A ray of hope casts a long shadow: Turkey – first essay


Since arriving in Turkey I’ve had a full schedule of activities.  From meetings, farm-visits, conferences, events and meals – I’ve had a full docket of learning about domestic agriculture, food system and water utilization from many in the know.  Now, leveraging a first day off after 17 on the move – with no set plans aside from a bit of  shopping and sightseeing – I thought I’d share some of the sentiment I’ve witnessed that may not mesh with the media’s portrayal as you’ve seen Stateside and in Europe.  There is without a doubt an epic humanitarian crisis & turmoil boiling over in the Middle East.  If you’re watching the news, it does appear the world is burning and accelerants seem incited by further coverage of daily activities in the origin of where civilization began.  

Specifically in Turkey, there’s a feeling of concern for their southern neighbors, but though the awareness of Syrian migration is new to the Western world and the North, Turkey has been dealing with these issues for years.  With already 2 million new Syrian refugees in Turkey over the past 6 months, I’ve been told that if you re-draw your parameters back a few years – the actual number of Syrians in Turkey is twice that. Though related, without a doubt the most pressing concern of Turkey is that of its political future set to determined by the populous in only 10 days.  No matter political affiliation to current AK leadership, Socialist party, Nationalist or Kurdish – each has a vision for a prosperous and safe future.  Just as what we experience in the States, that patronage to what success will actually look like is where points-of-view drastically differ.  

To me, the most tell-tale fact for the future of Turkey lies within the expected 80% turnout for that forthcoming Parliamentary election.  No matter the current state of political separation, terror concern, refugee relation, or alignment with Russia, the US or the EU – the engagement of the populous presents an exciting future for Turkey no matter the results of this election. It presents Turkish citizens that greatly care and will engage in defining their own destiny. More importantly, underpinning that belief clarifies the situation even further as it represents a general consensus that implementing democratic and diplomatic strategies over military force will govern the future of their country.  That’s a big win, and worthy of standing for.  As the literal & figurative bridge to so many cultures, religions and beliefs – a successful Turkey represents an inevitable future world from which we must all learn.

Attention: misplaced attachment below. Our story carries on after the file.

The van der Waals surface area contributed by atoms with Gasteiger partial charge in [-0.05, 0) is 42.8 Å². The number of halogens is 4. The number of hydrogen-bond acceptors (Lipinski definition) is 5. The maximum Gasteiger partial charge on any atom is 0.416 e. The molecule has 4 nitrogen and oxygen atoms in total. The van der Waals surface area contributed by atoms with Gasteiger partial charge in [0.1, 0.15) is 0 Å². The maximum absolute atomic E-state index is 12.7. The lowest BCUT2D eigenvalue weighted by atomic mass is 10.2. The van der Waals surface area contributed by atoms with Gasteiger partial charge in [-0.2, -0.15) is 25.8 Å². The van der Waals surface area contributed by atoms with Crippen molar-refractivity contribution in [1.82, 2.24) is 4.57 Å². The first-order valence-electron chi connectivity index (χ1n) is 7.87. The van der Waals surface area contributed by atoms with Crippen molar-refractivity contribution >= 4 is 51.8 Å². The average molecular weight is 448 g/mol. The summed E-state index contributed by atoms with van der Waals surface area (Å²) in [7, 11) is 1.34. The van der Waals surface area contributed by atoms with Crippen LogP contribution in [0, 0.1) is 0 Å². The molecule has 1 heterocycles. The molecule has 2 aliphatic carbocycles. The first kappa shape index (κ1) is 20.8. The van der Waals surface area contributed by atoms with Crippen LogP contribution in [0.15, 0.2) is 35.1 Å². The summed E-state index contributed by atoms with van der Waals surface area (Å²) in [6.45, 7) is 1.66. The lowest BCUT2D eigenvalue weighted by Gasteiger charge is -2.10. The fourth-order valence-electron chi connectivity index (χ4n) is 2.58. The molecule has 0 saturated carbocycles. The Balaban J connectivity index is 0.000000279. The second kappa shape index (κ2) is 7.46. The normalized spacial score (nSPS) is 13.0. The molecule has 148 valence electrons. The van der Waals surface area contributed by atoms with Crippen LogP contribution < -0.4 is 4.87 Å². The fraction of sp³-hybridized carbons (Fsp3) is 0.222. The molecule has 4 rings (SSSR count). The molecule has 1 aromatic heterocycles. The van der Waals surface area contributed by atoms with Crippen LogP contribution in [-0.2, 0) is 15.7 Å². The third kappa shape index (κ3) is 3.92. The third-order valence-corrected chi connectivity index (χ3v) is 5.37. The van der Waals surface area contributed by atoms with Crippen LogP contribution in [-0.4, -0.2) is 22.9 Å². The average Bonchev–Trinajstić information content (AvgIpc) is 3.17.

Most of the questions I’ve fielded thus far from friends and peers have centralized around the current state of Turkey and the region. With the essay series atWhatCost I detailed findings of a fellowships program in the Netherlands through stories of key meetings while researching circular agriculture, nutrient security and water access.  I plan to do something similar relating to my studies in Turkey at a later date, but I thought it worth a few short essays describing what I’ve witnessed first hand while trying to immerse myself into Turkish culture equally as a traveler and analyst.  

To be forthright, the Eisenhower program affords unique access, resources and logistics to maximize time.  From diverse and proper meetings, to unlimited assistance from onsite handlers, program manager and interpreters – it would be disingenuous to say that the efficiencies in the orchestrated program were not useful, or were all my own.  To that, traveling on your own in a foreign land with no common language spoken outside populations densities, where I spend more than half my time, has been very informative for many reasons. First, I do stand-out physically in Turkey.  In fact, a bit like a sore thumb.  I really don’t blend in, nor do I try to pretend.  I do work hard not to present myself as an American tourist nor businessman, but I’m sure that’s how I may appear to many. I task myself to turn of the GPS on the phone and spend time getting lost in local communities.  To eat in smaller cities centers, and sharing Turkish Chai & coffee with locals has provided some of my most unique conversations. Some of those discussions were based nearly completely on hand gestures, broken English (or even more-broken Turkish from me), or that of drawn pictures, and sometimes Google as a translator.